If/guard-let-catch for conveniently accessing both Result type cases

Also, I just want to state this because I've read the word "frustration" a couple of times and I just want to be clear here. I was not frustrated with Swifts error handling at all before writing this thread, so I definitely did not write the proposal out of frustration. Instead I was happy that I found a nice working solution based on Result and this proposal was meant to improve the ergonomics a bit.

Independent of how things go forward with this proposal or typed throws in Swift, I will most probably keep my Result-based solution in my apps because it fulfills my needs the most, and I will also probably write about it, explaining it all in detail to those who are interested. I really don't feel any hatred or frustration, I'm sorry if any of my posts sounded different.

The only annoying thing that frustrates me a little bit now after writing the pitch is the fact that my idea gets rejected by some based on historical discussions about typed throws. I see that as a separate topic though, simply because I'm just trying to improve an already existing feature that already can be used as an alternative to error handling using throws. I do not know the history of how and why the Result feature was introduced, I'm just trying to use the best tools I have available the best way I can for my needs and encountered an inconvenience that I tried to solve. I am a bit surprised that this seems to raise the tempers. I did not intend to do that. And this being my first pitch, it's a bit demoralizing, too. Things like "you're fighting the language, and suffer the bad consequences of this bad decision" when I'm just using built-in Swift features in a way that I actually think is pretty smart...

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I apologize if my answers were demoralizing, and for my poor choice of words. Thank you for your detailed expression of your problems with untyped errors. I still think that this was a necessary step for this discussion.

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I'm sympathetic to your goal of writing type-safe error handling code, with simpler syntax, but I'm not sure if the proposed syntax is a great choice. We already use if let and guard let to unwrap Optional values. Reusing the same syntax for enums other than Optional seems confusing to me.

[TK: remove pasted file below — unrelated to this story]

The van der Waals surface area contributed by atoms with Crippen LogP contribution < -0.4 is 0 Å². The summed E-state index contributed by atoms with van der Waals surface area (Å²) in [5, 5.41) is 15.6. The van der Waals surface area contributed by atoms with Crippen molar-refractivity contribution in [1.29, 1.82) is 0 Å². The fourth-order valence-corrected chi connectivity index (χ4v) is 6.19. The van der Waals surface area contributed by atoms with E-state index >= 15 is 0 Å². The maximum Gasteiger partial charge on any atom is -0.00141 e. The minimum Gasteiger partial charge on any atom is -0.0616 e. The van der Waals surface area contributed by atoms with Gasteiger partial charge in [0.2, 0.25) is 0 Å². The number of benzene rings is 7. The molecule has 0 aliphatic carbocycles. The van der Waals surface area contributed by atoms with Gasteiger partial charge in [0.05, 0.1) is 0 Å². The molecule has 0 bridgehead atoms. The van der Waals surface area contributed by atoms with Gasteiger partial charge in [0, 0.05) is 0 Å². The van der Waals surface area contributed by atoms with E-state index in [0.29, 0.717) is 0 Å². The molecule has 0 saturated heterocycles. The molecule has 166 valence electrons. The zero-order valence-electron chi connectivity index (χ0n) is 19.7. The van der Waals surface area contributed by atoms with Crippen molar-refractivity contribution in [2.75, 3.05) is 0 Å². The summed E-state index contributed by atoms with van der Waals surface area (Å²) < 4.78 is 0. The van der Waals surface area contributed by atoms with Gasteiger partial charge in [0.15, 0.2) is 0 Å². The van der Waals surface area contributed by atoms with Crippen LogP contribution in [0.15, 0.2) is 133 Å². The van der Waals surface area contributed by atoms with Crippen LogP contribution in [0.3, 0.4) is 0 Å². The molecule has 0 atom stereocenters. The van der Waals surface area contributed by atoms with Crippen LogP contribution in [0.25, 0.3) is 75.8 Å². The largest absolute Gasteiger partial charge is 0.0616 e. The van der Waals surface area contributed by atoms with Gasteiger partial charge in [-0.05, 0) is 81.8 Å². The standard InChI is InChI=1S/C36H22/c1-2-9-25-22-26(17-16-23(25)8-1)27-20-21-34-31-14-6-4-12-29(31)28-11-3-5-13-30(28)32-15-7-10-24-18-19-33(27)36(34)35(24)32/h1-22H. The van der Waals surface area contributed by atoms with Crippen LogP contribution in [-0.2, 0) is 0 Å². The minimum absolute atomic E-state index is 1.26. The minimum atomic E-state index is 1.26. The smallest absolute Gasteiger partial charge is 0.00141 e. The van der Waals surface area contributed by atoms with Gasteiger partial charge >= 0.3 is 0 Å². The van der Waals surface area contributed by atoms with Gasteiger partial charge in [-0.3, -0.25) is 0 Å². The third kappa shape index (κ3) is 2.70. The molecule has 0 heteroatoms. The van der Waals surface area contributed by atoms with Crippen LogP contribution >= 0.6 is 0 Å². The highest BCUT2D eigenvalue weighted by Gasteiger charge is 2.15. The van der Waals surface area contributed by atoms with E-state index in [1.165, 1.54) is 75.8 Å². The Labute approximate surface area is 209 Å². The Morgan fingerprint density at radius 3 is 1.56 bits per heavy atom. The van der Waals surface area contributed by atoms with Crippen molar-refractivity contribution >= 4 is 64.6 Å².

if let value = maybeValue { ... }

… is already sugar for

if case .some(let value) = maybeValue { ... }

You propose it also becomes sugar for

if case .success(let value) = maybeValue { ... }

Apart from Optional and the various ExpressibleBy...Literal conforming types, I don't think we have much precedence for elevating certain types with their own special syntax. This feels like a piece-meal ad-hoc solution glued onto Result, with the added disadvantage of overloading existing syntax for added confusion. I'm not sure it results in clearer code.

Plus, there are other types where you want to guard on the "happy" path and make some kind of "unwrapping" in the sad path. Like when you guard error == nil else { } and then have to force-unwrap in the else-clause.

I think we either have to agree as a community that we want typed errors, and make typed throws, or create clear, unambiguous and scalable syntax that we can use as a tool in the language, applicable to any "either/or"-types, and usable across the board.

4 Likes

I’m open to a less confusing syntax if people feel if/guard would be confusing. Note though that “just” if/guard without a catch wouldn’t work like in your examples with my suggestions.

That said, I agree that there should be an as general as possible solution to mutually exclusive types. First I considered writing a proposal for any enum with exactly two cases. But then I read somewhere in the forums that an either type was already considered and dropped in favor of Result, basically representing the most useful case for an either type. So I figured making a smaller suggestion is more likely to get accepted. But I’m totally open to get back to that tuple/bi-enum idea. Do you have a suggestion how that could look like? And is it really more likely to be successful?

Would this work for you (if it was possible)?

guard let profile = try profileResult.get() else {
    return .failure(.apiError(error))
}
3 Likes

Yes, the extra “try” and “.get()” are short enough and wouldn’t bother me at all. The important thing for me is that the “error” needs to be precisely typed by the failure type of the Result.